• The child has been used as a shield;
  • A pregnant woman is involved in a violent incident;
  • The victim is assessed as High Risk by the Police and there is a child in the household;
  • A multi-agency risk assessment conference (MARAC) is convened and there are children in the household;
  • Any other circumstances, which are judged by a professional to warrant a referral.

In addition, in situations where adults in a household where children live display intimidating or threatening behaviour towards professionals the possible impact of this type of behaviour should always be considered within the assessment of risk to the children.

4.2 Assessing the Needs of Children and Young People in Contact with a Parent who Perpetrated Domestic Violence

In situations when the adult victim has left the perpetrator taking the child/ren, professionals need to be alert to the ongoing potential for risk. The dynamics of domestic violence are based on the perpetrator maintaining power and control over their partner. Challenges to that power and control, for example, by separation may increase the likelihood of escalating violence. Statistically the period following separation is the most dangerous time for serious injury and death. Professionals in contact with children and their families in these circumstances may decide that an Early Help Assessment is indicated and in all cases would need to consider:

  • The previous level of physical danger to the adult victim and in particular the presence of the child during violent episodes;
  • The previous pattern of power, control and intimidation in addition to the physical violence;
  • The level of coercive or manipulative behaviour of the parent who was violent;
  • Any threats to hurt or kill family members or abduct the child/ren;
  • Any information about parental drug or alcohol misuse, or poor mental health;
  • Any reported stalking or obsession about the separated partner or the family;
  • The motivation of the parent in seeking/ maintaining contact with the child/ren - is it a desire to promote the child’s best interest or as a means of continuing intimidation, harassment or violence to the other parent;
  • The child/ren’s views about contact and whether they have any worries about the contact taking place;
  • Has there been a shared decision regarding the arrangements for contact including location;
  • The likely or reported behaviour of the parent during contact and its effect on the child;
  • The partners level of care and supervision of the child/ren in the past;
  • The attitude of the parent to their past violence and capacity to appreciate its effect and whether they are motivated and have the capacity to change;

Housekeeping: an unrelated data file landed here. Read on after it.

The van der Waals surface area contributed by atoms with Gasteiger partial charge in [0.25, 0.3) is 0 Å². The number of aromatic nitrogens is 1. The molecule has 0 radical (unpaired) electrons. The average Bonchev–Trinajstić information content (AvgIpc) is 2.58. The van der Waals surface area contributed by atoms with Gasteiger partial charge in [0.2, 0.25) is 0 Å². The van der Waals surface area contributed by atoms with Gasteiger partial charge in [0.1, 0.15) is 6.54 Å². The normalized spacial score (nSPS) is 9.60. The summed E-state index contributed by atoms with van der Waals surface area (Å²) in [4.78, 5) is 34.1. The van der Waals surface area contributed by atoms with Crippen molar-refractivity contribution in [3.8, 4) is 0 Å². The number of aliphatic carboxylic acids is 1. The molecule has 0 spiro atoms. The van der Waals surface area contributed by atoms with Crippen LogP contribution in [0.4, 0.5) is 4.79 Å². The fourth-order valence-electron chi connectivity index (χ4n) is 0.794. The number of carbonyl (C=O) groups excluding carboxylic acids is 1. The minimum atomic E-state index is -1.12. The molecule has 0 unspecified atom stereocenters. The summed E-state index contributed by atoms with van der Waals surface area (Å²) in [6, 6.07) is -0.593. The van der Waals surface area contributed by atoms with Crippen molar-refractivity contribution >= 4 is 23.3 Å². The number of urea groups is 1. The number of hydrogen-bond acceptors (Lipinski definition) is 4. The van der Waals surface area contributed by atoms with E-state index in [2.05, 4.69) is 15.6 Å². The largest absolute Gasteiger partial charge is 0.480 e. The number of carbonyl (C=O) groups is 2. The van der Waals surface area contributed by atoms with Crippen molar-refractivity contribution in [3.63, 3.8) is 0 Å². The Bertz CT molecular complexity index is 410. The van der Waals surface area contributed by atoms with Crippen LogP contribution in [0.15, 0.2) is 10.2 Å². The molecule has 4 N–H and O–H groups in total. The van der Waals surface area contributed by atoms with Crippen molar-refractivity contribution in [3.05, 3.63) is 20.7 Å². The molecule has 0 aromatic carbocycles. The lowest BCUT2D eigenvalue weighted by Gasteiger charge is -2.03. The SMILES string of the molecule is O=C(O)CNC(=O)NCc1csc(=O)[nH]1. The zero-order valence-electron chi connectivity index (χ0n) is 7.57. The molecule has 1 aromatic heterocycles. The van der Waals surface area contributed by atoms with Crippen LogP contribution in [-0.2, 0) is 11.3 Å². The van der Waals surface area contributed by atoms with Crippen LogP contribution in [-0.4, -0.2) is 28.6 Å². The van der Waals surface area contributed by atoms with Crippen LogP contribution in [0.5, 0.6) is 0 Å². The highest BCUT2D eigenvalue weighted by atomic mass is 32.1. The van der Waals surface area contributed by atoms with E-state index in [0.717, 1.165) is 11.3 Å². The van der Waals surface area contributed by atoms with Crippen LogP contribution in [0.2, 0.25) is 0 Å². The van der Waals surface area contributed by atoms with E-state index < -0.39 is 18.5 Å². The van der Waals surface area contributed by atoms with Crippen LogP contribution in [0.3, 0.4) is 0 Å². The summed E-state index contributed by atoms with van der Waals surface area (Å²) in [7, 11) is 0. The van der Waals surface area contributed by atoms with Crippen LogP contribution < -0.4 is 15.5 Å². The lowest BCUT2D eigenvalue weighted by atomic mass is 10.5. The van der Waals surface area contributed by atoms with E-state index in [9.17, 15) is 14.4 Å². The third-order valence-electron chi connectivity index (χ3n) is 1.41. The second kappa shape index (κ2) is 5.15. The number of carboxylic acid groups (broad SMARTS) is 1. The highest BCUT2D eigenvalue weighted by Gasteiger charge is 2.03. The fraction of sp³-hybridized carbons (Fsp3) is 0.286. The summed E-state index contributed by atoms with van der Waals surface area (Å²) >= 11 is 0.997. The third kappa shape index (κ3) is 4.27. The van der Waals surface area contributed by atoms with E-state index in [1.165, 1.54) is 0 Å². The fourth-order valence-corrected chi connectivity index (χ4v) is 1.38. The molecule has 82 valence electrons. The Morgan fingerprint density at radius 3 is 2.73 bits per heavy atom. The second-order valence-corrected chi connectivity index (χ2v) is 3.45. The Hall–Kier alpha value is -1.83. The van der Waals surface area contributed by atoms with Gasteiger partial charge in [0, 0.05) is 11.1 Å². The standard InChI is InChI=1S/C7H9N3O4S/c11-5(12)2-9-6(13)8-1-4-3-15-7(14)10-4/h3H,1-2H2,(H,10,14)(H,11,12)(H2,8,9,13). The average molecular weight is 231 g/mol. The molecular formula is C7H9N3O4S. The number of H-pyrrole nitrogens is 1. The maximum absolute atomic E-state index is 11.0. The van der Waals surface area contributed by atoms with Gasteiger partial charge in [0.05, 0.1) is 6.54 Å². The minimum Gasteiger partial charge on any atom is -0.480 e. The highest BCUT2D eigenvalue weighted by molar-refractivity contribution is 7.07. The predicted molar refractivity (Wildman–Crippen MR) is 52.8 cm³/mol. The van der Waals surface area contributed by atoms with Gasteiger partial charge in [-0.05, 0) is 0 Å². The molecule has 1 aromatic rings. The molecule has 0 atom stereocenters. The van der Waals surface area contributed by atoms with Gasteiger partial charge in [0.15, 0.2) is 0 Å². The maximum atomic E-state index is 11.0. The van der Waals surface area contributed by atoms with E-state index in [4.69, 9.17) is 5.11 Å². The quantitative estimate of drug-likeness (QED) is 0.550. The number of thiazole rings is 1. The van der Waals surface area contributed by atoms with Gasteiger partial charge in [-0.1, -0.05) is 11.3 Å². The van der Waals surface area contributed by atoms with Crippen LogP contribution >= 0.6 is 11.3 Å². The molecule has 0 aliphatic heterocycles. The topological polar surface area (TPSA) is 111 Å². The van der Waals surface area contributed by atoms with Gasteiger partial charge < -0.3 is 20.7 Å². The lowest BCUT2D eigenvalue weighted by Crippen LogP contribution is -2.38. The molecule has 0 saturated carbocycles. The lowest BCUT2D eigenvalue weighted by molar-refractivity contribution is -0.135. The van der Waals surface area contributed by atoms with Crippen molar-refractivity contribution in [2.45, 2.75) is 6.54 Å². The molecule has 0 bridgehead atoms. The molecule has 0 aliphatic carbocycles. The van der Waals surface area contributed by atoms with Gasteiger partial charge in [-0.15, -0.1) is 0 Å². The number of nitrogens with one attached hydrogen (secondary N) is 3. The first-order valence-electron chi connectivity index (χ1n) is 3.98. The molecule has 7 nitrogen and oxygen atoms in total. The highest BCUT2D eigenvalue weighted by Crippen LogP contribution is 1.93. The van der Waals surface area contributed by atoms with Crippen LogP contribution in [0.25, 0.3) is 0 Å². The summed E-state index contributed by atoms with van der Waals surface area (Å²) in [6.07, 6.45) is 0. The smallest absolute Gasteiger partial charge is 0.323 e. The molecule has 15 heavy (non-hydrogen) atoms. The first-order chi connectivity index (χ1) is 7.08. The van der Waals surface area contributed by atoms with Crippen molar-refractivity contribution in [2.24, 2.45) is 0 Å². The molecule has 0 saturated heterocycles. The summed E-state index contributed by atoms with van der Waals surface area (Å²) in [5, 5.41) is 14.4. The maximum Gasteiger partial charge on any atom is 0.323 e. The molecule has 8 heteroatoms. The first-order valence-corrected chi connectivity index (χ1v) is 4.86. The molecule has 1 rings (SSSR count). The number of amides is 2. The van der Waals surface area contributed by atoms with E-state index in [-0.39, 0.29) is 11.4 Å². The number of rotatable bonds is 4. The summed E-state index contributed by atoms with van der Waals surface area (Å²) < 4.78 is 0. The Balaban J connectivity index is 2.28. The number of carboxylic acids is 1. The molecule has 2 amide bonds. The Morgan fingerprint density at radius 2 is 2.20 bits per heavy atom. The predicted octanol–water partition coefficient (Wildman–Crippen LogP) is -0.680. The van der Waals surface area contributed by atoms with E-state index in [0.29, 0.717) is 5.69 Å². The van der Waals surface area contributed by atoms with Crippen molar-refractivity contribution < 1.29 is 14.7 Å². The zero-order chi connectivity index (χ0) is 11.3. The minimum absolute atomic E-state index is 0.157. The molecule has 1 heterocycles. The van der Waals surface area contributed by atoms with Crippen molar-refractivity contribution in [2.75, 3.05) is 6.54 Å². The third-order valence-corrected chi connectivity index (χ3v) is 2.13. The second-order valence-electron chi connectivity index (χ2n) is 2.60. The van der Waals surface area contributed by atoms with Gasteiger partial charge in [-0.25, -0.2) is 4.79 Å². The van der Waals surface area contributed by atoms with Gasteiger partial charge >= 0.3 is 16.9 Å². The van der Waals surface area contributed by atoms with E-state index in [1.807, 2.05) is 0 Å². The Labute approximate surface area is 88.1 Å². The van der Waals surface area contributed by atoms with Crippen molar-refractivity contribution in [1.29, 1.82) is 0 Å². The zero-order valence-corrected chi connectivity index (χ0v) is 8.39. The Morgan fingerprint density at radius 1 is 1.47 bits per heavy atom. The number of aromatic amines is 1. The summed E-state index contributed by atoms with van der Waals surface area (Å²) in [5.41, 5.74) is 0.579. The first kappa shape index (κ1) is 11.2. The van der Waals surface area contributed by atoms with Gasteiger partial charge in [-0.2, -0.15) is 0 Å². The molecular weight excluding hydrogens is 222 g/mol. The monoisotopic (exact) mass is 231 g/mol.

• Be alert to cultural issues when dealing with ethnic minority victims and that in leaving a partner they may be ostracised by family, friends and the wider community increasing the risks to their safety.


5. Managing Risk and Levels of Intervention

There are many risk assessment models and ‘tool’s’ available. Analysis by the Metropolitan Police of domestic homicides and research elsewhere informed the development of ‘SPECSS+’ model of risk indicators currently in used by the Police Service. SPECSS identifies the 6 High Risk factors within the model Separation, Pregnancy, Escalation, Cultural issues, Stalking and Sexual Assault. During 2010 this model will be replaced by the Domestic Abuse and Harassment and Honour Based Violence (DASH) Identification and Risk Assessment Model. This is a victim focus model which identifies the risk to the victim as Standard, Medium or High. In households where there are children and the assessment for the victim is High Risk a referral will be made to Children’s Social Care Services.

Children and Family Court Advisory Support Service have created their own domestic abuse assessment framework available on their website. Barnardo’s have also provided a useful model ‘Assessing the risks to children from domestic violence’. The model highlights nine areas for assessment. The areas to consider are the risk to the children posed by the perpetrator; risks of lethality; perpetrator’s pattern of assault and coercive behaviours; impact of the abuse on the adult victim; impact of the abuse on the children; impact of the abuse on parenting roles; protective factors; and the outcomes of past help-seeking.